Water Quality Criteria Documents
Water quality standards and criteria are the foundation for a wide range of programs under the Clean Water Act. Specifically, under section 304(a)(1) of the Clean Water Act it requires EPA to develop criteria for water quality that accurately reflects the latest scientific knowledge. These criteria are based solely on data and scientific judgments on pollutant concentrations and environmental or human health effects.
These National Center for Environmental Assessment (NCEA) risk assessment criteria documents address this need through characterizing the adverse health consequences of exposure to toxic or pathogenic agents in drinking water. They provide for the integration and interpretation of the scientific data (health and exposure) to predict potential human health risks associated with various disinfectants, disinfectant by products and pathogens. NCEA has developed analytical methodologies and models for the qualitative and quantitative estimates of individual or aggregate risks posed by these contaminants, thereby allowing different risk reduction options to be evaluated.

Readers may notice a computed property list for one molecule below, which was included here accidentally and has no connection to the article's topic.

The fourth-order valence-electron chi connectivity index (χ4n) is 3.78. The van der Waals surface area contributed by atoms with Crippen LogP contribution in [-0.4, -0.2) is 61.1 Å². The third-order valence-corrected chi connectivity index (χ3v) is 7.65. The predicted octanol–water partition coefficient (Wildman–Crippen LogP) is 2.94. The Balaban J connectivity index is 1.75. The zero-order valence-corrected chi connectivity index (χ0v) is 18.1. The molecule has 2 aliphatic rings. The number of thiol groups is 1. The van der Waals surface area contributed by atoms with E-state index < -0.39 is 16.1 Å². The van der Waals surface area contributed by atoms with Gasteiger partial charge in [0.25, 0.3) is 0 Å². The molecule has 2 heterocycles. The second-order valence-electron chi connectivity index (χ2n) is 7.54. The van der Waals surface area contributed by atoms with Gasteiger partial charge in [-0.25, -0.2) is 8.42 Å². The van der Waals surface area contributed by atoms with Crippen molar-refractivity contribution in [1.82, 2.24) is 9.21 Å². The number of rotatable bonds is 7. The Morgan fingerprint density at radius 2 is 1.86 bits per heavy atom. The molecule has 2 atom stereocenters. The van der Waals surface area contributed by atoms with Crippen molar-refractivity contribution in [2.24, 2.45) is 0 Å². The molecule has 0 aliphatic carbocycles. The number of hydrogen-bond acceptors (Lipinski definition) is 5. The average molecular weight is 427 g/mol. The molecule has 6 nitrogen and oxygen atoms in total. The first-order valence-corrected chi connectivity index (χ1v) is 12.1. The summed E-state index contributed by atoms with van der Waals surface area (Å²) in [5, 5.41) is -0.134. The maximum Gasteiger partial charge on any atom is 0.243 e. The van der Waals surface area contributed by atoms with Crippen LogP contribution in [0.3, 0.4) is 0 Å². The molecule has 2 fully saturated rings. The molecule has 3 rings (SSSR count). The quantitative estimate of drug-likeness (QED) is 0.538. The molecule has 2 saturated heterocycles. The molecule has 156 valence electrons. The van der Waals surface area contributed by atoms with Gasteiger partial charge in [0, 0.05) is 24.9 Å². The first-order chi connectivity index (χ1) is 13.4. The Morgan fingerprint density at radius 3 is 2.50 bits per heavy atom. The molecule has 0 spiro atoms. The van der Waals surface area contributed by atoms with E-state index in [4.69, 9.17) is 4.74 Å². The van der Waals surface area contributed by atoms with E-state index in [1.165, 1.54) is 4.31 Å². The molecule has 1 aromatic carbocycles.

In addition, NCEA is developing a comprehensive strategy for comparing the different health risks and the adverse outcomes associated with exposure to chemicals and microbes in drinking water. For drinking water the focus is to develop a comparative risk model to measure and compare the known and potential health risks that might result from exposure to multiple stressors transmitted from the same drinking water source. Exposure to these stressors may result in a variety of adverse health outcomes including acute and chronic gastrointestinal illness, cancer, liver toxicity, and reproductive and developmental disorders. This methodology would allow the assessment of these different risks in a structured framework in order that they can be directly compared in a meaningful way.
NCEA has several Water Quality Criteria Documents many produced in the 1990's.